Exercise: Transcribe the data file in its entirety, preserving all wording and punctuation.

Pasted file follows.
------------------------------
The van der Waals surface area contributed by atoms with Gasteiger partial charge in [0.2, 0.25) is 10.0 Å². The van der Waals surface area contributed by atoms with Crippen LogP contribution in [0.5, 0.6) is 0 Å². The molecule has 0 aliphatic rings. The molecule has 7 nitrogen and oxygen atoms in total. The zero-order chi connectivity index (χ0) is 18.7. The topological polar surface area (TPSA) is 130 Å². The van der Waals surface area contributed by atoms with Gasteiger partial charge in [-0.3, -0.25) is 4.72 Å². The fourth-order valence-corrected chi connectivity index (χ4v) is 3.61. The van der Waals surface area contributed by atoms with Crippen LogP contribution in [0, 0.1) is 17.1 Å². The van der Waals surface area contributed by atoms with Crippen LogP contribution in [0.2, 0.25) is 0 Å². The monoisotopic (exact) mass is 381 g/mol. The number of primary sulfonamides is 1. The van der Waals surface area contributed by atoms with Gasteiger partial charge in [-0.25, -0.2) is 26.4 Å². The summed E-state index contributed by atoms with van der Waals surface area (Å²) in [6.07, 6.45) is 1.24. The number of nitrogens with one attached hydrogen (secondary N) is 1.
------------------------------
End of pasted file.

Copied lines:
The van der Waals surface area contributed by atoms with Gasteiger partial charge in [0.2, 0.25) is 10.0 Å². The van der Waals surface area contributed by atoms with Crippen LogP contribution in [0.5, 0.6) is 0 Å². The molecule has 0 aliphatic rings. The molecule has 7 nitrogen and oxygen atoms in total. The zero-order chi connectivity index (χ0) is 18.7. The topological polar surface area (TPSA) is 130 Å². The van der Waals surface area contributed by atoms with Gasteiger partial charge in [-0.3, -0.25) is 4.72 Å². The fourth-order valence-corrected chi connectivity index (χ4v) is 3.61. The van der Waals surface area contributed by atoms with Crippen LogP contribution in [0, 0.1) is 17.1 Å². The van der Waals surface area contributed by atoms with Crippen LogP contribution in [0.2, 0.25) is 0 Å². The monoisotopic (exact) mass is 381 g/mol. The number of primary sulfonamides is 1. The van der Waals surface area contributed by atoms with Gasteiger partial charge in [-0.25, -0.2) is 26.4 Å². The summed E-state index contributed by atoms with van der Waals surface area (Å²) in [6.07, 6.45) is 1.24. The number of nitrogens with one attached hydrogen (secondary N) is 1.